'There were many abuses': Barr sharpens attacks on FBI's Russia probe

Attorney General William Barr attends an event in July at the White House. On Tuesday, Dec. 10, 2019, Barr called the FBI's years-long investigation into a possible conspiracy between the Trump campaign and Russia "a travesty," and said "there were many abuses."


By MATT ZAPOTOSKY AND DEVLIN BARRETT | The Washington Post | Published: December 10, 2019

WASHINGTON — Attorney General William Barr on Tuesday sharpened his attacks on the FBI's investigation into possible coordination between Russia and the Trump campaign to influence the 2016 election, alleging in media interviews the bureau had flimsy reason to initiate the probe in the first place, pursued the matter even after the case had "collapsed," and might have acted in bad faith.

In an interview with NBC, and, later, at the Wall Street Journal's CEO Council, Barr disputed aspects of the Justice Department inspector general's assessment of the Russia case - especially those that were exonerating for the FBI - while emphasizing the malfeasance the watchdog had uncovered.

"It was a travesty, and there were many abuses," he said of the Russia case. "From day one, it generated exculpatory information and nothing that substantiated any kind of collusion."

Justice Department Inspector General Michael Horowitz had a day earlier found in a report that the FBI had adequate reason to initiate the Russia investigation, and that there was not evidence to support the allegation that leaders acted out of political bias in doing so. But Horowitz also found serious faults in how the FBI applied for court permission to monitor a former Trump campaign adviser as the investigation progressed.

"I think our nation was turned on its head for three years based on a completely bogus narrative that was largely fanned and hyped by a completely irresponsible press," Barr told NBC. "I think there were gross abuses. . .and inexplicable behavior that is intolerable in the FBI."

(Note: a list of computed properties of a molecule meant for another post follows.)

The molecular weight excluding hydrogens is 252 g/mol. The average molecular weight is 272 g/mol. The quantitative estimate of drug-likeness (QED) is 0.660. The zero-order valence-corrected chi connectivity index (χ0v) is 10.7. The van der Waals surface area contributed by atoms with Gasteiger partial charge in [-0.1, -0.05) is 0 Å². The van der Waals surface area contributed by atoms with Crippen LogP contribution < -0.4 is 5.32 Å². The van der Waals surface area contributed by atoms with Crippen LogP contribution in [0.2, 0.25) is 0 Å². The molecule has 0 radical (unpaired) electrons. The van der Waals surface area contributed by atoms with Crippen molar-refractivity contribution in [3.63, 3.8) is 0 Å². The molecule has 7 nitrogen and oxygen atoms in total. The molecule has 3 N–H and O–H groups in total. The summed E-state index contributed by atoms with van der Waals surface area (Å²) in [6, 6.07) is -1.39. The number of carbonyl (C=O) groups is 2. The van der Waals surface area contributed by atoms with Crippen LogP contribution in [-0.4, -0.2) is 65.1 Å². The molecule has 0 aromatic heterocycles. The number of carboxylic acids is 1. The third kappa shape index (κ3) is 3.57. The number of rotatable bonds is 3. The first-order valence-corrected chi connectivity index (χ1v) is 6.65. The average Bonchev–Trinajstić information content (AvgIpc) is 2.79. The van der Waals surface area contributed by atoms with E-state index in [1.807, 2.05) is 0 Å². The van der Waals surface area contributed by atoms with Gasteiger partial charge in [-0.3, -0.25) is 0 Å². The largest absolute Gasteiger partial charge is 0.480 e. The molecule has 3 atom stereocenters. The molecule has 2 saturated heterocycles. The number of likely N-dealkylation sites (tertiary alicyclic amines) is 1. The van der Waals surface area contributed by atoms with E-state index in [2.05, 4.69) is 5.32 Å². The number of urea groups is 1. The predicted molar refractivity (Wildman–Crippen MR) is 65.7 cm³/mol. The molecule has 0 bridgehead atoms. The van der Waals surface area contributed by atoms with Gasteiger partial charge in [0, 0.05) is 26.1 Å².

Barr's comments are his most strident attacks yet on those at the FBI involved in the Russia case, and hew closely to criticism that President Donald Trump and his conservative allies have leveled.

Barr said a prosecutor he had hand picked to conduct a review similar to that of Horowitz - U.S. Attorney John Durham - had a broader mandate, and his investigation would likely hit an "important watershed" in the late spring or early summer.

The interview came shortly after Trump similarly attacked FBI Director Christopher Wray, who had noted in a TV interview that Horowitz found the bureau had adequate cause to initiate the investigation and that there was not evidence the decision was spurred by bias.

"I don't know what report current Director of the FBI Christopher Wray was reading, but it sure wasn't the one given to me," Trump tweeted. "With that kind of attitude, he will never be able to fix the FBI, which is badly broken despite having some of the greatest men & women working there!"

Barr said he understood and agreed with what Trump was "getting at" in his tweet, namely, "We can't ignore the abuses of the past and appear to be justifying or minimizing them."

But he noted Wray "has been working hard to address the problems of the past," and, asked by NBC's Pete Williams if he had confidence in the FBI Director, responded simply, "Yes."

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